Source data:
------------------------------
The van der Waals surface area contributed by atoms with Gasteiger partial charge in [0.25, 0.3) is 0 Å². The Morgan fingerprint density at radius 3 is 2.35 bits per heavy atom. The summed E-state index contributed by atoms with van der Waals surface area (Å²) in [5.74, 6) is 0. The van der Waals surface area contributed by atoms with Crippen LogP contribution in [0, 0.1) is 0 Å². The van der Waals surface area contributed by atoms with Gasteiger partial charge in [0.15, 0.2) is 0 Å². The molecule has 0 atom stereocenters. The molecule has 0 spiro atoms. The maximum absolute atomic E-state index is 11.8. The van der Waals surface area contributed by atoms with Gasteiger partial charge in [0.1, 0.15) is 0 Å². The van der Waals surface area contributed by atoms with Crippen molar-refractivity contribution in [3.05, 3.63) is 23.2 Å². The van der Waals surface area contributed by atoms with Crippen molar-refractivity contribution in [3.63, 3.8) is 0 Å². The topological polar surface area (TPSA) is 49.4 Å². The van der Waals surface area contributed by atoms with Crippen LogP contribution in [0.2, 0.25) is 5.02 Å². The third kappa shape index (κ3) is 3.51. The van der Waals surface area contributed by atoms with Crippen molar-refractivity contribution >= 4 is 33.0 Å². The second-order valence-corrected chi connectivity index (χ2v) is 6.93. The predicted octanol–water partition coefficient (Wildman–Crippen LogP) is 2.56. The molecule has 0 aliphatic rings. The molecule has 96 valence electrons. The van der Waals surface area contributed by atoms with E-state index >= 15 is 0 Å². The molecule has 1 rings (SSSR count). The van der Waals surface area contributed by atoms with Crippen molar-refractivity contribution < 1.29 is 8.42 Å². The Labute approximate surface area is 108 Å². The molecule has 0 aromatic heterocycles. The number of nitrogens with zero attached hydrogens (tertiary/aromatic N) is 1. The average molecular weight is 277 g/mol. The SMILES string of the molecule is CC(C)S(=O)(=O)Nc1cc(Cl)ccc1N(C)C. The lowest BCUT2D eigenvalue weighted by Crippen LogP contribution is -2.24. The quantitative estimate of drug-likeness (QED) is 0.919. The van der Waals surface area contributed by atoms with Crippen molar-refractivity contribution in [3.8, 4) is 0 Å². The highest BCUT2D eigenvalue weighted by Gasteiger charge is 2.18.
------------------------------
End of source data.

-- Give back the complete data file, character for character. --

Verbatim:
The van der Waals surface area contributed by atoms with Gasteiger partial charge in [0.25, 0.3) is 0 Å². The Morgan fingerprint density at radius 3 is 2.35 bits per heavy atom. The summed E-state index contributed by atoms with van der Waals surface area (Å²) in [5.74, 6) is 0. The van der Waals surface area contributed by atoms with Crippen LogP contribution in [0, 0.1) is 0 Å². The van der Waals surface area contributed by atoms with Gasteiger partial charge in [0.15, 0.2) is 0 Å². The molecule has 0 atom stereocenters. The molecule has 0 spiro atoms. The maximum absolute atomic E-state index is 11.8. The van der Waals surface area contributed by atoms with Gasteiger partial charge in [0.1, 0.15) is 0 Å². The van der Waals surface area contributed by atoms with Crippen molar-refractivity contribution in [3.05, 3.63) is 23.2 Å². The van der Waals surface area contributed by atoms with Crippen molar-refractivity contribution in [3.63, 3.8) is 0 Å². The topological polar surface area (TPSA) is 49.4 Å². The van der Waals surface area contributed by atoms with Crippen LogP contribution in [0.2, 0.25) is 5.02 Å². The third kappa shape index (κ3) is 3.51. The van der Waals surface area contributed by atoms with Crippen molar-refractivity contribution >= 4 is 33.0 Å². The second-order valence-corrected chi connectivity index (χ2v) is 6.93. The predicted octanol–water partition coefficient (Wildman–Crippen LogP) is 2.56. The molecule has 0 aliphatic rings. The molecule has 96 valence electrons. The van der Waals surface area contributed by atoms with E-state index >= 15 is 0 Å². The molecule has 1 rings (SSSR count). The van der Waals surface area contributed by atoms with Crippen molar-refractivity contribution < 1.29 is 8.42 Å². The Labute approximate surface area is 108 Å². The molecule has 0 aromatic heterocycles. The number of nitrogens with zero attached hydrogens (tertiary/aromatic N) is 1. The average molecular weight is 277 g/mol. The SMILES string of the molecule is CC(C)S(=O)(=O)Nc1cc(Cl)ccc1N(C)C. The lowest BCUT2D eigenvalue weighted by Crippen LogP contribution is -2.24. The quantitative estimate of drug-likeness (QED) is 0.919. The van der Waals surface area contributed by atoms with Crippen molar-refractivity contribution in [3.8, 4) is 0 Å². The highest BCUT2D eigenvalue weighted by Gasteiger charge is 2.18.